The only thing that she feared more than the sound of the farmer’s step outside her door was the threat of losing her job. So she endured night after night of rape and beatings while her husband drank himself into a stupor outside.
“The first time, it was my husband who said I had to do this. That the owner of the greenhouse where we had been given work wanted to sleep with me and if we refused he wouldn’t pay us and would send us off his land,” she says.
“I thought he was crazy, but when I refused, he beat me. He said I had to do everything our boss told us to do – it was the only way we could keep our work. When my employer came, he threatened me with a gun. He told me that if I moved he would blow my head off. When he finished he just walked away.”
The next morning Bolos was back at work, crouching beside her husband in a sweltering greenhouse, tending and harvesting the produce that has helped make Italy the biggest grower and exporter of fruit and vegetables in Europe. The province of Ragusa is the third-largest producer of vegetables in Europe.
During her time on the farm, Bolos says, workers were given scarcely habitable accommodation, fed cat food for their evening meal and were refused medical treatment. At night, Bolos and the other female Romanian workers became entertainment for the farmer and his friends, repeatedly raped and abused over many years.
“When I came here I thought I was coming to a hard but decent job in another European country, but we ended up as slaves,” she says.
A vulnerable female workforce
An Italian migrant rights organisation, the Proxyma Association, estimates that more than half of all Romanian women working in the greenhouses are forced into sexual relations with their employers. Almost all of them work in conditions of forced labour and severe exploitation.
Police say they believe that up to 7,500 women, the majority of whom are Romanian, are living in slavery on farms across the region. Guido Volpe, a commander in the carabinieri military police in Sicily, told the Observer that Ragusa was the centre of exploitation on the island.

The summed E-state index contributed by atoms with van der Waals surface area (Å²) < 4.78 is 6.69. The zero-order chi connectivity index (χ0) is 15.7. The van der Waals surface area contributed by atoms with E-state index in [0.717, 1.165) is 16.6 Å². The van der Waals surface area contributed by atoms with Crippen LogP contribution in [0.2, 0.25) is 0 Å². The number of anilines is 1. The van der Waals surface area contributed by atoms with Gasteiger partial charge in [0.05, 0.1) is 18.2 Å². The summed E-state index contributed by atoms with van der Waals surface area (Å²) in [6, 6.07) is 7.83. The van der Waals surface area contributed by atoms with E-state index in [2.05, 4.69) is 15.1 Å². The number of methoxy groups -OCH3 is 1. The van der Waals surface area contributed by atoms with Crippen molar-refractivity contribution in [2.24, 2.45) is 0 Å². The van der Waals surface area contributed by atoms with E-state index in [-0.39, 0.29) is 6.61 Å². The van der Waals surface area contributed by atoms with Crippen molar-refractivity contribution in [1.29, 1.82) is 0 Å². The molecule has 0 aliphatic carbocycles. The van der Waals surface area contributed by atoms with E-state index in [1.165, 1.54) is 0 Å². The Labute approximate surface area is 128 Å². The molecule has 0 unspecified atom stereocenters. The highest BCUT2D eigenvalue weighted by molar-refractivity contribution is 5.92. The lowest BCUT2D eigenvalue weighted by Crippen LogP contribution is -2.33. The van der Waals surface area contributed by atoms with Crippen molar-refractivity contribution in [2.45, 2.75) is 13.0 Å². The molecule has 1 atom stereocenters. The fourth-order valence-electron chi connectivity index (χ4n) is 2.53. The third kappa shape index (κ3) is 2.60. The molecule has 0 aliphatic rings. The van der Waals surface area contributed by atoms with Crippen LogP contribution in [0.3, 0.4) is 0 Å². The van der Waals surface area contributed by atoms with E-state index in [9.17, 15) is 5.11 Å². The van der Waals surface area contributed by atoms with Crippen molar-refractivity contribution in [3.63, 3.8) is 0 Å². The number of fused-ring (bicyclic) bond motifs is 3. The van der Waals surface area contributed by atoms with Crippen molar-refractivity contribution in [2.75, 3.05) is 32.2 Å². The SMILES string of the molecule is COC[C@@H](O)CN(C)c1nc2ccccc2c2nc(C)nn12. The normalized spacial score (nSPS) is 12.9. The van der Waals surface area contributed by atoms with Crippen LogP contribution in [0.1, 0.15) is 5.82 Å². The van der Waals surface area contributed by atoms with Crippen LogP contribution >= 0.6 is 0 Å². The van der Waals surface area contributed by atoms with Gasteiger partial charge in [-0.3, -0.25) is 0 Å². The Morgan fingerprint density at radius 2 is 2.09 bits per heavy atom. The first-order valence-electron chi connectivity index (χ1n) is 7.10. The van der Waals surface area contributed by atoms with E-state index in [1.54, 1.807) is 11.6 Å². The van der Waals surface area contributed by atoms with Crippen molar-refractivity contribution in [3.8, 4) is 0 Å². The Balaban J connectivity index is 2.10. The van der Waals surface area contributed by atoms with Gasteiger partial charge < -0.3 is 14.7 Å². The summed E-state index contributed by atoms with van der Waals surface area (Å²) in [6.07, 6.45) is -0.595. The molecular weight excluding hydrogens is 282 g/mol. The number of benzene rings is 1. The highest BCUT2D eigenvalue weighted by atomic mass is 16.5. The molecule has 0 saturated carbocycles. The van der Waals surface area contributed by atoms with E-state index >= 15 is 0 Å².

“These women are working as slaves in the fields and we know they are blackmailed to have sex with the owners of the farms or greenhouses because of their psychological subjugation,” he says. “It is not easy to investigate or stop this from happening, as the women are mostly too afraid to speak out.”
Eliza, a 45-year-old Romanian women, told the Observer that she felt she had no choice when her new employer pulled her into a shed on her first day at work.
“I tried to run away but he told me clearly that if I did not do this I would have to leave,” she says. “It had been months that I had been out of work. I realised that if I wanted to stay in Italy I had to accept this.”
Attempts to raise the issue in the Italian parliament have floundered. In 2015, MP Marisa Nicchi launched a parliamentary inquiry into slavery among Romanian workers in Ragusa and asked the prime minister to launch an investigation.
“Two years on and the Italian government has yet to take any action,” she says from her parliamentary office in Rome. “But we will not give up. These crimes must stop.”
In Ragusa, local politicians say that they are trying to provide services to Romanian workers facing abuse. Giovanni Moscato, who last June became mayor of Vittoria, a town in the west of Ragusa province, said the exploitation was persisting because too many economic interests were being served at present, but that the city was opening a hostel to shelter Romanian women fleeing violent employers.
Since returning to Italy, Nicoleta Bolos has met a Romanian man and had two other children. She reported her previous employer to the police, and the man was charged with labour exploitation but his case has yet to come to trial.
Read the complete article on The Guardian newspaper web site.